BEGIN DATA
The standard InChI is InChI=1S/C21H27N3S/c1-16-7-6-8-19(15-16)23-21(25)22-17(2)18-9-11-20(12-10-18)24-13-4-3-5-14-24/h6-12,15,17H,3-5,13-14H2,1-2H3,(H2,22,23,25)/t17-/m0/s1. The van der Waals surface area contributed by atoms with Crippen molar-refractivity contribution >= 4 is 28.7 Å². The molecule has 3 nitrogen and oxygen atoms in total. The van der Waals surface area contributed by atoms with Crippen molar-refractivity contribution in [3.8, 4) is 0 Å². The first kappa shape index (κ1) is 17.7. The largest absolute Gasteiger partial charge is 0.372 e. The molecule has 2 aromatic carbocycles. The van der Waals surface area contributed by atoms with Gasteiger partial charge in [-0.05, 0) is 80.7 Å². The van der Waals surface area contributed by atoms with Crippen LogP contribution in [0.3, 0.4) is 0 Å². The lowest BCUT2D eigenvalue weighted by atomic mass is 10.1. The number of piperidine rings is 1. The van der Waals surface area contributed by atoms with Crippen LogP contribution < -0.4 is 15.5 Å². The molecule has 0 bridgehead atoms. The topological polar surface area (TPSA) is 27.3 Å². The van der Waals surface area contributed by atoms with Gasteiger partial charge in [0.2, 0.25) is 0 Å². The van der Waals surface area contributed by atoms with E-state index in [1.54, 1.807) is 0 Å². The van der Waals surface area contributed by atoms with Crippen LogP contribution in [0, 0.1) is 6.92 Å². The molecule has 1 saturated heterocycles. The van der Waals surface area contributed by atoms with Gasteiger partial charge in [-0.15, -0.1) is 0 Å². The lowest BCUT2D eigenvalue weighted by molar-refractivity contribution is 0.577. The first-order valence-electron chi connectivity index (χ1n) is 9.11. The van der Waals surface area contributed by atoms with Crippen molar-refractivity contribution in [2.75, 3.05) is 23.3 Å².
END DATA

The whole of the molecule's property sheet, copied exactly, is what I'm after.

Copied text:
The standard InChI is InChI=1S/C21H27N3S/c1-16-7-6-8-19(15-16)23-21(25)22-17(2)18-9-11-20(12-10-18)24-13-4-3-5-14-24/h6-12,15,17H,3-5,13-14H2,1-2H3,(H2,22,23,25)/t17-/m0/s1. The van der Waals surface area contributed by atoms with Crippen molar-refractivity contribution >= 4 is 28.7 Å². The molecule has 3 nitrogen and oxygen atoms in total. The van der Waals surface area contributed by atoms with Crippen molar-refractivity contribution in [3.8, 4) is 0 Å². The first kappa shape index (κ1) is 17.7. The largest absolute Gasteiger partial charge is 0.372 e. The molecule has 2 aromatic carbocycles. The van der Waals surface area contributed by atoms with Gasteiger partial charge in [-0.05, 0) is 80.7 Å². The van der Waals surface area contributed by atoms with Crippen LogP contribution in [0.3, 0.4) is 0 Å². The lowest BCUT2D eigenvalue weighted by atomic mass is 10.1. The number of piperidine rings is 1. The van der Waals surface area contributed by atoms with Crippen LogP contribution < -0.4 is 15.5 Å². The molecule has 0 bridgehead atoms. The topological polar surface area (TPSA) is 27.3 Å². The van der Waals surface area contributed by atoms with Gasteiger partial charge in [0.2, 0.25) is 0 Å². The van der Waals surface area contributed by atoms with E-state index in [1.54, 1.807) is 0 Å². The van der Waals surface area contributed by atoms with Crippen LogP contribution in [0, 0.1) is 6.92 Å². The molecule has 1 saturated heterocycles. The van der Waals surface area contributed by atoms with Gasteiger partial charge in [-0.15, -0.1) is 0 Å². The lowest BCUT2D eigenvalue weighted by molar-refractivity contribution is 0.577. The first-order valence-electron chi connectivity index (χ1n) is 9.11. The van der Waals surface area contributed by atoms with Crippen molar-refractivity contribution in [2.75, 3.05) is 23.3 Å².